Tali Sharot is the director of the Affective Brain Lab. She is a Professor of Cognitive Neuroscience in the department of Experimental Psychology at University College London and a Wellcome Trust Senior Research Fellow. Prof. Sharot holds a BA in Economics and Psychology from Tel Aviv University and a PhD from New York University. Sharot has held fellowships from the British Academy and the Forum of European Philosophy. Sharot’s research integrates neursocience behavioural economics and psychology to study how emotion influences people’s beliefs, decisions and social interactions. Awards in recognition of this work include the British Psychological Society Book Award and the Society for Neuroeconomics Early Carer Award, among others.
Successful innovation hinges on the ability to find new solutions to existing problems. Solutions that 1) other people did not think of, 2) did not dare to implement, 3) failed to carefully plan out, or 4) never managed to get working. What is it that makes certain individuals and organizations more likely to prosper at each of these steps? Based on surprising findings from social science, neuroscience and economics Tali Sharot shows how expectations can drive innovation. From directing our imagination towards promising solutions to increasing the likelihood that companies will launch new endeavors by biasing risk perception, (seemingly) unrealistic optimistic predictions have been linked to effective entrepreneurship. Yet, innovators are confronted with a paradoxical task: to remain confident while being mindful of potential obstacles. In this talk Sharot presents methods and practices that leaders can implement to induce real positive expectations, ones that trigger novel ideas and successful implementation.
A major goal of managers and companies is to induce behavioral change. We want to influence the actions of our clients, employees, colleagues (and even our kids) in positive ways. But are we using the right tools? In this presentation Tali Sharot demonstrates that by relying on empirical findings from the behavioral sciences we are more likely to have an effect on peoples’ beliefs and actions. Tali uses her own cutting edge science to highlight the power of providing positive information over tactics that involve scaring people into action. People are more likely to listen when you tell them how things can be better, rather than where the dangers lie. She explains how we can use innate human biases (such as the tendency to conform) in subtle ways to nudge people in the right direction, which biases are universal and which differ with culture, gender and age.
The very fashionable approach to decision making, popularized by “The Wisdom of Crowds”, is that whether selecting a business strategy or a dinner menu the more brains contributing to a decision the better. Crowd sourcing is all the rage and none of us dare make a decision without consulting online forums. But new findings show that the crowd is wise as long as the people in it are making their judgements independently, oblivious to what the next guy is thinking. How often does that happen in life? Not often. We are social creatures and our default setting is to interact. It turns out that humans become increasingly irrational when making decisions together. In this presentation scientist, Tali Sharot, will turn to findings in psychology and behavioural economics to highlight under which circumstances two, three or one hundred brains are better than one, and when they are considerably worse. Tali will show the audience how to identify situations when groupthink can be helpful and when it can be detrimental.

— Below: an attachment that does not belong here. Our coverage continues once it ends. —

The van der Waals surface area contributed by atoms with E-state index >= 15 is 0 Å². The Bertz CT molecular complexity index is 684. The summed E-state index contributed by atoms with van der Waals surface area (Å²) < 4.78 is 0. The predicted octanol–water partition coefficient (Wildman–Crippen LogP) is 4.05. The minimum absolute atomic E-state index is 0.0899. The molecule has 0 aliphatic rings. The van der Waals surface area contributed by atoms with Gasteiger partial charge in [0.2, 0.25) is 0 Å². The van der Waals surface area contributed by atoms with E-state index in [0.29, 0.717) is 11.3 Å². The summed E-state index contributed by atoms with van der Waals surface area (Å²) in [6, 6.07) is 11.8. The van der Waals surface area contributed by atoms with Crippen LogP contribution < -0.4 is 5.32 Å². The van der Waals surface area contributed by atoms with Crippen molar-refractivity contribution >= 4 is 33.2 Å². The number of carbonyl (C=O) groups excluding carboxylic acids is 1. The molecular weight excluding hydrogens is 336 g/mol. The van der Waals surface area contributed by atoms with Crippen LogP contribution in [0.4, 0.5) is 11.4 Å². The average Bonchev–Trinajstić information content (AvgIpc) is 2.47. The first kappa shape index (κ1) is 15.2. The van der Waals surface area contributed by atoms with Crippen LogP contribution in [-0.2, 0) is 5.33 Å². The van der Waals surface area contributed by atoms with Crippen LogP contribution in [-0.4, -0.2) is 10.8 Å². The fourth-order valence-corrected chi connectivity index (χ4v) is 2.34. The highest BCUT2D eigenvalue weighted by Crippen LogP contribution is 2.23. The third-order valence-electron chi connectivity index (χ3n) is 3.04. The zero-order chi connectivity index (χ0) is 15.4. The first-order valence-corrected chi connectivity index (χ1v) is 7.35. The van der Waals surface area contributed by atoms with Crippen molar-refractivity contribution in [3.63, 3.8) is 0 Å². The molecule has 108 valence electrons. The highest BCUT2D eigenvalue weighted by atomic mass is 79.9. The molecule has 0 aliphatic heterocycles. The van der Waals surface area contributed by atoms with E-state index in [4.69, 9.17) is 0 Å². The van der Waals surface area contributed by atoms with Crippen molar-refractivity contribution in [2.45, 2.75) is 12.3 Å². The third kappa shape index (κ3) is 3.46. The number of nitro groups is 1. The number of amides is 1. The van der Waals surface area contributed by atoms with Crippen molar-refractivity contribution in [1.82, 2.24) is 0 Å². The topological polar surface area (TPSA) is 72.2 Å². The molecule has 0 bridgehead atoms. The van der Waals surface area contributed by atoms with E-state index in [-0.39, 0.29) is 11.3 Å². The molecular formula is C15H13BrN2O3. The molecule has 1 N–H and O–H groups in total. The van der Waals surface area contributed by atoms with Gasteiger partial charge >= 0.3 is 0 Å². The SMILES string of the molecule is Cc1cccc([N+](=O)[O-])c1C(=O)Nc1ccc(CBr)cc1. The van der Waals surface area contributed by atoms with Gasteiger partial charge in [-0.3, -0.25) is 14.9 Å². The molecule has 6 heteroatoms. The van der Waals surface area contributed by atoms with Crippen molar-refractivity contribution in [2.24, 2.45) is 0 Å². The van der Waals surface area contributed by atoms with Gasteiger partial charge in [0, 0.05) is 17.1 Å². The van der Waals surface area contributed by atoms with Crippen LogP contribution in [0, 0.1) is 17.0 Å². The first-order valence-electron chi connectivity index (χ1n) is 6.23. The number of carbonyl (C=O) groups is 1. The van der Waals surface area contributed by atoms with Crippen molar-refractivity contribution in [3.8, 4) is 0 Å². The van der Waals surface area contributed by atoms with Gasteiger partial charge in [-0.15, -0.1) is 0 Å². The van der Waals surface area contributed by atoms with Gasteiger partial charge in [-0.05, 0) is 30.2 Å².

Many of our costly professional and personal mistakes could have been avoided if we had taken a good look at the evidence in front of us. Take the financial meltdown of 2008; economists have concluded that warnings signs were out there and timely action could have saved the market. Why then do we insist on imitating an ostridge, and is there anything we can do to raise our heads out of the sand? In this presentation Tali Sharot explains the dangers of the “ostridge effect” to managers, policy makers and companies. Using her own work as well as other’s from psychology, neuroscience and behavioral economics, Tali shows that the tendency to look away when reality is undesirable is fundamental to human nature and thus difficult to overcome. It is therefore crucial to form strategies and policies to manage this human tendency before it leads to disaster. Tali outlines best practices for leaders and employees that will help do so.